Yes, grasshopper: Professor Robert Delahunty of the St. Thomas Law School here in our fair city. Spot doesn't have a link at the moment, but he recalls that Professor Bob was going to teach a course in legal ethics at the University of Minnesota Law School this spring semester, too. Sigh.
"It" grasshopper, was the initial approval of the NSA's warrantless wiretap program that ran unimpeded before a new guy at the DOJ's Office of Legal Counsel, Jack Goldsmith, raised questions about it and told Attorney General Ashcroft not to recertify the program. Deputy Attorney General Comey wouldn't certify it when Ashcroft was in the hospital, and neither would Ashcroft from his hospital bed:
The must-derided John Ashcroft, on the other hand, showed himself when it counted to be a man of courage and substance whom history will surely treat more kindly than did contemporary commentary. Few attorneys general get tested as Ashcroft did that night in 2004. One can disagree with him about a lot of things and still recognize the fact that ultimately, he passed the hardest test: From a hospital bed in intensive care, he stood up for the rule of law. More broadly, the Justice Department seems to have performed admirably across the board--from the OLC having taken its job seriously, to the willingness on the part of the department brass and Mueller to lose their jobs to defend the department's ability to determine the law for the executive branch. Had the story ended with Comey's victory, it would have been an ugly crisis with a happy ending. [italics are Spot's]
Spot has to grudgingly agree with Marty Lederman's quoted language from Balkinzation. The president, as Spot as mentioned in an earlier post, reauthorized the program anyway.
Golly, Spot, who approved this NSA program in the first place?
It was John "Organ Failure" Yoo who was in charge of the OLC at the time. This John Yoo:
Well, fortunately for us we have this recent interview conducted by Frontline, in which John paints a fairly clear picture about the sorts of programs that he authorized (including data mining that was prohibited by Congress), and the legal justifications, based on Article II, that were the underpinnings of the authorization. It's consistent with the story he tells in his recent book. The authorization was likely to be remarkably indiscriminate, and it was based on a theory that the Commander in Chief can disregard any laws that he thinks get in the way of how best to defeat the enemy: "There's a law greater than FISA, which is the Constitution . . . ."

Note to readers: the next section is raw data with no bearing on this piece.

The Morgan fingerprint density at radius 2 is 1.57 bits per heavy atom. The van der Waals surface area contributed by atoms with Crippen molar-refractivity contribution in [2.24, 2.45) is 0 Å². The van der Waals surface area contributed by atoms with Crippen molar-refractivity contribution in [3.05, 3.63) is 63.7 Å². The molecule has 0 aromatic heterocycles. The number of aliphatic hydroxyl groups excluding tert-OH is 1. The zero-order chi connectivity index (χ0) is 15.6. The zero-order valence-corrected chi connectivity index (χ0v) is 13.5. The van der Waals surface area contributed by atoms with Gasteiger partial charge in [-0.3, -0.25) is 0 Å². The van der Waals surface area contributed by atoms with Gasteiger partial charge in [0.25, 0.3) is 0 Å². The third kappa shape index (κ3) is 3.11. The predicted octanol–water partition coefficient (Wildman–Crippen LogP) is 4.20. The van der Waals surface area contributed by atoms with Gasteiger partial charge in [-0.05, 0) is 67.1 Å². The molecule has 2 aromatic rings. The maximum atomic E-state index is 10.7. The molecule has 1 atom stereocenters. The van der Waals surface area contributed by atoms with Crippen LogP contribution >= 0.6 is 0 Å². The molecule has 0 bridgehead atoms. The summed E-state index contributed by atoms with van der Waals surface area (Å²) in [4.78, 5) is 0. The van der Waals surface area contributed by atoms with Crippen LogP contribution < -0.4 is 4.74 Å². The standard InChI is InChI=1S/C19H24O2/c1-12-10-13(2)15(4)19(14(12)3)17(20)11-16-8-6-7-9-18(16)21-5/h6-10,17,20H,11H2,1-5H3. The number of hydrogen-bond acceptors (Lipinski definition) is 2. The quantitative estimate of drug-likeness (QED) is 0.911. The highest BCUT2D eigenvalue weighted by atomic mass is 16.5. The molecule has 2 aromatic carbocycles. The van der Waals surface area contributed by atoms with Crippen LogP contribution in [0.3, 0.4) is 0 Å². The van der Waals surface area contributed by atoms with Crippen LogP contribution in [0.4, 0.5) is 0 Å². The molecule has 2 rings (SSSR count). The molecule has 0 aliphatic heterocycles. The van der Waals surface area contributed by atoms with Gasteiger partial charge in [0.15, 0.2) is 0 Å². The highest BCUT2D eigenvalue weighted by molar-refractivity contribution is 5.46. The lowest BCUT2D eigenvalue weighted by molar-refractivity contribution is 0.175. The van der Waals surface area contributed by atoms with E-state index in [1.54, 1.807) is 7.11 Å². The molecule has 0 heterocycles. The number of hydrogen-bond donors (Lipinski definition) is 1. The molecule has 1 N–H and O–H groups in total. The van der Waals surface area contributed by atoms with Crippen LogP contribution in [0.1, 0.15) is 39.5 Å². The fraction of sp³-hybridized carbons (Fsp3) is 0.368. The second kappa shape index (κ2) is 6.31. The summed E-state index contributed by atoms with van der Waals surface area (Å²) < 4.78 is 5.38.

This is Professor Organ Failure's elucidation of his "unitary executive theory" which says that under Article II of the Constitution the president can do anything he wants so long as it is in pursuit of "national security" objectives. This is a Nixonian idea. The president decides what is a national security objective, naturally.
Well great, Spotty, but what does this have to do with Robert Delahunty?
Oh, thank you grasshopper. Spot got a little carried away and almost forgot!
In addition to approving the NSA warrantless wiretap program, when John Yoo was at OLC at DOJ, he authored a memo, referring in part to the same constitutional authority, and approving coercive interrogation tactics of detainees, saying that it wasn't torture if the procedure didn't result in "organ failure" or death.
So that's why you call him Professor Organ Failure! You still haven't told us what that has to do with Robert Delahunty.
If you had read the first link in this post, grasshopper, you would know that Robert Delahunty co-authored the torture memo and was at the OLC with John Yoo at the time the NSA warrantless wiretap program was initially approved by the OLC. Spot hasn't seen any reports of Delahunty's involvement in the NSA program, but you can about bet he had a role.
Tags: Robert Delahunty, John Yoo